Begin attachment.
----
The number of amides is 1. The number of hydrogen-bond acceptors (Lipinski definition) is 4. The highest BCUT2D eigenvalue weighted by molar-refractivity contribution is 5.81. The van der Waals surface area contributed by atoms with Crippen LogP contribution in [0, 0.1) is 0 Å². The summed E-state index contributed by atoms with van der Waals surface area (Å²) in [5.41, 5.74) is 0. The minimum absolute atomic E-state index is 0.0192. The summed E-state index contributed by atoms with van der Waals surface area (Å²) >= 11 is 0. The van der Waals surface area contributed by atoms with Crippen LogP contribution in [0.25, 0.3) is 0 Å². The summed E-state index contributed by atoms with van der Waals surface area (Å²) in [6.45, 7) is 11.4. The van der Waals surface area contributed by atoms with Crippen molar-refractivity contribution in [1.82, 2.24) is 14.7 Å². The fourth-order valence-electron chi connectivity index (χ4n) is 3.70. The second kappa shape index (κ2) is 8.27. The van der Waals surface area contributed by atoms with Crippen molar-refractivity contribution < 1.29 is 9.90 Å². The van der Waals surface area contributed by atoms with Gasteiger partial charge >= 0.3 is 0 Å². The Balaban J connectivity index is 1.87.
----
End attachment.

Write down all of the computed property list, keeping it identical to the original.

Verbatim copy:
The number of amides is 1. The number of hydrogen-bond acceptors (Lipinski definition) is 4. The highest BCUT2D eigenvalue weighted by molar-refractivity contribution is 5.81. The van der Waals surface area contributed by atoms with Crippen LogP contribution in [0, 0.1) is 0 Å². The summed E-state index contributed by atoms with van der Waals surface area (Å²) in [5.41, 5.74) is 0. The minimum absolute atomic E-state index is 0.0192. The summed E-state index contributed by atoms with van der Waals surface area (Å²) >= 11 is 0. The van der Waals surface area contributed by atoms with Crippen LogP contribution in [0.25, 0.3) is 0 Å². The summed E-state index contributed by atoms with van der Waals surface area (Å²) in [6.45, 7) is 11.4. The van der Waals surface area contributed by atoms with Crippen molar-refractivity contribution in [1.82, 2.24) is 14.7 Å². The fourth-order valence-electron chi connectivity index (χ4n) is 3.70. The second kappa shape index (κ2) is 8.27. The van der Waals surface area contributed by atoms with Crippen molar-refractivity contribution < 1.29 is 9.90 Å². The van der Waals surface area contributed by atoms with Gasteiger partial charge >= 0.3 is 0 Å². The Balaban J connectivity index is 1.87.